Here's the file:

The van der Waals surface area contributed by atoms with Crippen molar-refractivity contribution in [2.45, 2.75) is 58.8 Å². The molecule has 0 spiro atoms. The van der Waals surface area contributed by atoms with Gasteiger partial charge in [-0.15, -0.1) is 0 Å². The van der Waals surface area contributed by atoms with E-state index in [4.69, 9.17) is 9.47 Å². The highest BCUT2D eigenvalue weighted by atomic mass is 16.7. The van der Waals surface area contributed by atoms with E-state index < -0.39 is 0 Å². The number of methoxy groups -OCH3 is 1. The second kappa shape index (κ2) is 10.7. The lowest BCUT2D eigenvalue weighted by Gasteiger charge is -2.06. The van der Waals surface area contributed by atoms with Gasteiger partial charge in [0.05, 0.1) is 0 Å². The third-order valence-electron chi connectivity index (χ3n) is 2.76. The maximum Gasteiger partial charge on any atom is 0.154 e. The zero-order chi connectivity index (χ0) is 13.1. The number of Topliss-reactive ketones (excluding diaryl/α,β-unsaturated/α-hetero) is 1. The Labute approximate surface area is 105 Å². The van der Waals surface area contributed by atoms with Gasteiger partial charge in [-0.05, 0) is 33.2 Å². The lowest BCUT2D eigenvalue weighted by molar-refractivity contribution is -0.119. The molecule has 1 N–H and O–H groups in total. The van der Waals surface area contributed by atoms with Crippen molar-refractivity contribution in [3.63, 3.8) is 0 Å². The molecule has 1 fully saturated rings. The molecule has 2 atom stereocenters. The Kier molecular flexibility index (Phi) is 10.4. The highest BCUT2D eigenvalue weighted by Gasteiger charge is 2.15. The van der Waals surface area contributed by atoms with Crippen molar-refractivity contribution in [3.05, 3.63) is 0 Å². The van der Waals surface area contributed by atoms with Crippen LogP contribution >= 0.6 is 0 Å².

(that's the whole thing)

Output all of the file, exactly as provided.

The van der Waals surface area contributed by atoms with Crippen molar-refractivity contribution in [2.45, 2.75) is 58.8 Å². The molecule has 0 spiro atoms. The van der Waals surface area contributed by atoms with Gasteiger partial charge in [-0.15, -0.1) is 0 Å². The van der Waals surface area contributed by atoms with E-state index in [4.69, 9.17) is 9.47 Å². The highest BCUT2D eigenvalue weighted by atomic mass is 16.7. The van der Waals surface area contributed by atoms with E-state index < -0.39 is 0 Å². The number of methoxy groups -OCH3 is 1. The second kappa shape index (κ2) is 10.7. The lowest BCUT2D eigenvalue weighted by Gasteiger charge is -2.06. The van der Waals surface area contributed by atoms with Gasteiger partial charge in [0.05, 0.1) is 0 Å². The third-order valence-electron chi connectivity index (χ3n) is 2.76. The maximum Gasteiger partial charge on any atom is 0.154 e. The zero-order chi connectivity index (χ0) is 13.1. The number of Topliss-reactive ketones (excluding diaryl/α,β-unsaturated/α-hetero) is 1. The Labute approximate surface area is 105 Å². The van der Waals surface area contributed by atoms with Gasteiger partial charge in [-0.05, 0) is 33.2 Å². The lowest BCUT2D eigenvalue weighted by molar-refractivity contribution is -0.119. The molecule has 1 N–H and O–H groups in total. The van der Waals surface area contributed by atoms with Crippen molar-refractivity contribution in [3.63, 3.8) is 0 Å². The molecule has 1 fully saturated rings. The molecule has 2 atom stereocenters. The Kier molecular flexibility index (Phi) is 10.4. The highest BCUT2D eigenvalue weighted by Gasteiger charge is 2.15. The van der Waals surface area contributed by atoms with Crippen molar-refractivity contribution in [3.05, 3.63) is 0 Å². The van der Waals surface area contributed by atoms with Crippen LogP contribution >= 0.6 is 0 Å².